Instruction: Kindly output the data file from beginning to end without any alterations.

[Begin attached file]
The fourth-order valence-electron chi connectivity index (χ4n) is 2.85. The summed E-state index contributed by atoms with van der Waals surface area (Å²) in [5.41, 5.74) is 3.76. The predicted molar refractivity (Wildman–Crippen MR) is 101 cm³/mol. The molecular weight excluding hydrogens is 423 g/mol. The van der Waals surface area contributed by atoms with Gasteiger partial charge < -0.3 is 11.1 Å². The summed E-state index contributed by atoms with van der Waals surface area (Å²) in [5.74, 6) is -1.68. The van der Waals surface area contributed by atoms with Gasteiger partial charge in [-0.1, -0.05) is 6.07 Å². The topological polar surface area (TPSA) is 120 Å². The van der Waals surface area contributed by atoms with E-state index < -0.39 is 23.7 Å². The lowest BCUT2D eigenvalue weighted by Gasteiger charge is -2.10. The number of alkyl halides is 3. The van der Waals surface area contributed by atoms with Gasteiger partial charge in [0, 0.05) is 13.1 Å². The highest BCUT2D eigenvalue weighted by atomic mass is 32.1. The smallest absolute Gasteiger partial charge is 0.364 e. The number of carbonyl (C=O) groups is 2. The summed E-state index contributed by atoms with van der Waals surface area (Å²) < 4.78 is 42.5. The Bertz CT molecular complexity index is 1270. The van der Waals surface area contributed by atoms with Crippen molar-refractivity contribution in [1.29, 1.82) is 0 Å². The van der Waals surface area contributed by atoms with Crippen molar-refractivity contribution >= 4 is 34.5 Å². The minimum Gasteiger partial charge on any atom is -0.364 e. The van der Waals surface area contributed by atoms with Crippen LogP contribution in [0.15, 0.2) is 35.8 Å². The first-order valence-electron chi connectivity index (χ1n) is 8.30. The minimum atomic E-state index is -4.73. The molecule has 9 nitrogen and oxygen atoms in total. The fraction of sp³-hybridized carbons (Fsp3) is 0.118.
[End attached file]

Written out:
The fourth-order valence-electron chi connectivity index (χ4n) is 2.85. The summed E-state index contributed by atoms with van der Waals surface area (Å²) in [5.41, 5.74) is 3.76. The predicted molar refractivity (Wildman–Crippen MR) is 101 cm³/mol. The molecular weight excluding hydrogens is 423 g/mol. The van der Waals surface area contributed by atoms with Gasteiger partial charge < -0.3 is 11.1 Å². The summed E-state index contributed by atoms with van der Waals surface area (Å²) in [5.74, 6) is -1.68. The van der Waals surface area contributed by atoms with Gasteiger partial charge in [-0.1, -0.05) is 6.07 Å². The topological polar surface area (TPSA) is 120 Å². The van der Waals surface area contributed by atoms with E-state index < -0.39 is 23.7 Å². The lowest BCUT2D eigenvalue weighted by Gasteiger charge is -2.10. The number of alkyl halides is 3. The van der Waals surface area contributed by atoms with Gasteiger partial charge in [0, 0.05) is 13.1 Å². The highest BCUT2D eigenvalue weighted by atomic mass is 32.1. The smallest absolute Gasteiger partial charge is 0.364 e. The number of carbonyl (C=O) groups is 2. The summed E-state index contributed by atoms with van der Waals surface area (Å²) < 4.78 is 42.5. The Bertz CT molecular complexity index is 1270. The van der Waals surface area contributed by atoms with Crippen molar-refractivity contribution in [1.29, 1.82) is 0 Å². The van der Waals surface area contributed by atoms with Crippen molar-refractivity contribution >= 4 is 34.5 Å². The minimum Gasteiger partial charge on any atom is -0.364 e. The van der Waals surface area contributed by atoms with Crippen LogP contribution in [0.15, 0.2) is 35.8 Å². The first-order valence-electron chi connectivity index (χ1n) is 8.30. The minimum atomic E-state index is -4.73. The molecule has 9 nitrogen and oxygen atoms in total. The fraction of sp³-hybridized carbons (Fsp3) is 0.118.